Zolak & Bertrand

David Ortiz wonders if Rafael Devers is ready to be Red Sox' leader

A team's "leader" isn't always its best player, Ortiz points out.

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Who is the leader of the 2023 Boston Red Sox? If you equate leadership with talent, there's a clear answer.

With Xander Bogaerts now in San Diego, third baseman Rafael Devers is the unquestioned star on a roster that's thin on top-end talent. But is he the unquestioned leader in the Red Sox clubhouse? Former Boston slugger and team leader David Ortiz -- who is employed by the Red Sox as a special assistant -- isn't sure Devers is ready to assume that role.

"He should (be the leader)," Ortiz said Tuesday of Devers on 98.5 The Sports Hub's "Zolak & Bertrand" radio show. "He just -- sometimes I think the language barrier sometimes doesn’t allow him to step over to that role … Because we haven't quite gotten there yet, you know what I’m saying? It’s going to take a minute for him to prepare."

Ortiz often set the tone in the Red Sox' clubhouse during his 14-year tenure in Boston, helping establish a culture of winning that resulted in three World Series championships. But Ortiz admitted his personality allowed him to step up as that leader, while the 26-year-old Devers may not share similar traits at this point in his career.

"For me, it was easier, because I had that personality that basically, if I see someone that needs some guidance, I was always open to it," Ortiz said. "That’s exactly what happened with all those players that have left from the organization: Bogaerts, (Dustin) Pedroia, those guys. Those guys, we took them under our wings, but they wanted to be taken. They want to learn. They have that personality. And that is something that, if you got it, you got it.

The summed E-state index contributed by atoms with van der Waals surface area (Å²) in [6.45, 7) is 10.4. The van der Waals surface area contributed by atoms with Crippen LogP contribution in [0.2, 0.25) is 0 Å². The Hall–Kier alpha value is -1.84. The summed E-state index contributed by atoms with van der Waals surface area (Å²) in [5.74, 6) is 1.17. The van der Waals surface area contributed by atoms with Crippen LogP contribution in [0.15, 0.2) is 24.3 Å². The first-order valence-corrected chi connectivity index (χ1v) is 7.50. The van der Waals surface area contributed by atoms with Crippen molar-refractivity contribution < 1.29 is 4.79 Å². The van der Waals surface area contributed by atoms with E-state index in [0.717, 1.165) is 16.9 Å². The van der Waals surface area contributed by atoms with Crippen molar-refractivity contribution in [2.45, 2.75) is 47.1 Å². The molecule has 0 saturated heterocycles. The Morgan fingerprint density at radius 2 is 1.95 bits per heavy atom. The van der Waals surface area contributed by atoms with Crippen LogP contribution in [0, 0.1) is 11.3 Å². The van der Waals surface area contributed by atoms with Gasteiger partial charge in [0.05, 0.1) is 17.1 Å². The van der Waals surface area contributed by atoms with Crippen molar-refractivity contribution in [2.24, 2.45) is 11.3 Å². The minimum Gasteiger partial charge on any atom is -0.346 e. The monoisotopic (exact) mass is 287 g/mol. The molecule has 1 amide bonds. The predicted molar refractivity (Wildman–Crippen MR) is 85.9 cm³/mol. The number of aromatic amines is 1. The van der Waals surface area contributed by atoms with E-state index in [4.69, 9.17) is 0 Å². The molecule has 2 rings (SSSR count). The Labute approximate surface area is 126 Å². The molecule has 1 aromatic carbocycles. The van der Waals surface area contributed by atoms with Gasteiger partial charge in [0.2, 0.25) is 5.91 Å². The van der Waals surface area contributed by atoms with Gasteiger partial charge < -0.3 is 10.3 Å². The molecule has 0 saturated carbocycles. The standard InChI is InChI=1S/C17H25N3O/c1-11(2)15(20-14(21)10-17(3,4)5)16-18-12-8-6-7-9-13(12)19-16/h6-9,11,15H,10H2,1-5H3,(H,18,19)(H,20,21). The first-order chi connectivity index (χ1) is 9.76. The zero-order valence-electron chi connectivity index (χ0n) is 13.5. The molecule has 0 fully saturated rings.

"Raffy right now, he's not focusing on being the leader of the ballclub, but he's doing his best to try to help the ballclub to win. So, I think it’s not fair to ask him for more than what he offers. Because I know those are the types of things that have to come with your personality -- a guy that no matter the language, a guy that can communicate with everybody, a guy that has been around for a while.

"You don’t need to be the best player, because I played with a lot of guys that knew more than me, but they weren’t a leader of the ball club. They just come in and do their thing and and they just get to be guided by somebody else."

To Ortiz's point, it doesn't necessarily fall on Devers to be the team's leader. The Red Sox have several veterans on the roster with World Series titles on their resume -- including ex-Los Angeles Dodgers teammates Justin Turner and Kiké Hernández and former Atlanta Braves outfielder Adam Duvall -- who can impart their wisdom.

That said, the Red Sox would benefit from having homegrown stars emerge as leaders instead of recent additions like Turner, Hernández and Duvall, who may not have long-term futures with Boston. Considering Devers is under contract through 2033 after signing a 10-year extension with the Red Sox prior to the season, he has plenty of time to grow into that role.

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